Of course the question is, will I join the “Vinyl Revival” myself or will I leave that to the hipsters and audiophiles? I am a bit torn on this. On the one hand, I am coming quite late to the party, as I am often wont to do, since I don’t really follow trends that closely, even if I’m aware of them. I’m a “do my own thing” kind of guy and I could give a fuck all of what’s currently cool or happenin’. But vinyl is calling to me a bit that I may willing accept the price of being a piler-on instead of an OG in this arena. I mean, for pure nostalgia’s sake, nothing can beat the pull of vinyl. I can remember putting on U2’s The Joshua Tree and being mesmerized by the bell-like ringing of Edge’s guitar on “Red Hill Mining Town”, Bono’s plaintive vocals (does he do any other kind?!), and the driving thump of Adam Clayton’s bass. There was a time when U2 were my favorite band in the world and I miss those days, especially since I think they lost the plot after Zooropa and have never really been able to get it back. I guess I miss the feeling of being completely, head-over-heels in LOVE with a band, where your fandom knows no bounds. Maybe that’s something that’s only able to be felt by the young, when the world is still fresh and full of ripe possibility. When more of your life is in front of you, than behind you. Or maybe not.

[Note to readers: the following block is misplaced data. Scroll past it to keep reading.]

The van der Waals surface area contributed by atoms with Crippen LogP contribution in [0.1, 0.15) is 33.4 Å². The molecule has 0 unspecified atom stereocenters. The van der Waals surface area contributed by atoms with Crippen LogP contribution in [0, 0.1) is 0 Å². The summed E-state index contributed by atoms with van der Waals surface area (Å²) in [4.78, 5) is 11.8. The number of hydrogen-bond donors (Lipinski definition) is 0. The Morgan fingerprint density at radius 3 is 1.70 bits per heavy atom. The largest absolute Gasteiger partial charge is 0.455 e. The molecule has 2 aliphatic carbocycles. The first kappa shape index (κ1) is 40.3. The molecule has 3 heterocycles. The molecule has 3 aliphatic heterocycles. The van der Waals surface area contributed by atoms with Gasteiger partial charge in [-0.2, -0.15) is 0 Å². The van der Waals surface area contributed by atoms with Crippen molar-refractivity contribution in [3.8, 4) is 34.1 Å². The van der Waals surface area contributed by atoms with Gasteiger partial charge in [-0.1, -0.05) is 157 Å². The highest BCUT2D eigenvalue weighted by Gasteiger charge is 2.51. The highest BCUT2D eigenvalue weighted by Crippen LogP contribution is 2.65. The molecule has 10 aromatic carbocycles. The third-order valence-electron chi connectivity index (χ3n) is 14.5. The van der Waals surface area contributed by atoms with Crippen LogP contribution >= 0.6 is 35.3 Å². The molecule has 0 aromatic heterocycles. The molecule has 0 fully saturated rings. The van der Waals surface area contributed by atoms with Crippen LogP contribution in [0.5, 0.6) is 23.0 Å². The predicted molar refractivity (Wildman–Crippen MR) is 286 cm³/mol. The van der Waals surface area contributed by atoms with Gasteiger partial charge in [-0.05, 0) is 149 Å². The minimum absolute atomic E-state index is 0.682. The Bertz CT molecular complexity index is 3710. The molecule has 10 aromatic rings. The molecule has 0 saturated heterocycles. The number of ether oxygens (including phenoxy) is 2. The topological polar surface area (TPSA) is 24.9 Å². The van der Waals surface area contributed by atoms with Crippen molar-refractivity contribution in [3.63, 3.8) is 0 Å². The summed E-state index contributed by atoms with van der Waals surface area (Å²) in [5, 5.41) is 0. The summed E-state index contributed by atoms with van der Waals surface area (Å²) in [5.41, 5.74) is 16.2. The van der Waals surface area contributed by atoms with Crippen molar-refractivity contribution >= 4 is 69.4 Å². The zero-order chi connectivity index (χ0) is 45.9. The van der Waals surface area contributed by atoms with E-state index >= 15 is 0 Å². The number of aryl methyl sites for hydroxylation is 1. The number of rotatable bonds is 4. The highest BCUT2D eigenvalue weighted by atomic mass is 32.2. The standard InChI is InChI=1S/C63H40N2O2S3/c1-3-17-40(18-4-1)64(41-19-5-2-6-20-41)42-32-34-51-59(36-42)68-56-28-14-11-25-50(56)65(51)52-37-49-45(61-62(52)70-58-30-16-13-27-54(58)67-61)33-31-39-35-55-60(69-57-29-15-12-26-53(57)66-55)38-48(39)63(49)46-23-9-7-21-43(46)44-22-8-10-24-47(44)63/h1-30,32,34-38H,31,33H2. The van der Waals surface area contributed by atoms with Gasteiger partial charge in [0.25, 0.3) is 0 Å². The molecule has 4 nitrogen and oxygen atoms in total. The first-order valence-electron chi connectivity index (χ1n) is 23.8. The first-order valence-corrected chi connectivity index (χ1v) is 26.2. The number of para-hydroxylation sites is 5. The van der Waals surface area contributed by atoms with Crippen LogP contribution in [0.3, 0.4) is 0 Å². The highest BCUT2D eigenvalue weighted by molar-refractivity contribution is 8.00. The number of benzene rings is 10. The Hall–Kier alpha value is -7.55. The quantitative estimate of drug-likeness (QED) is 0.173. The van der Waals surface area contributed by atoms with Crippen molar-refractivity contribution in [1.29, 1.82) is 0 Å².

Maybe, just maybe, vinyl records are a plastic time machine that can retrieve that feeling for me. “Sure”, I can say, “U2 suck now, but listen to them at their peak!” And maybe I can get that feeling from the CD versions of their music and it doesn’t take vinyl at all, but would you rather look at Anton Corbijn’s brilliant photography reduced to a stamp-sized little CD jewel case or plastered on the great big planes of space on the cover of an LP?! I know which one I’d choose.


From → Culture, Music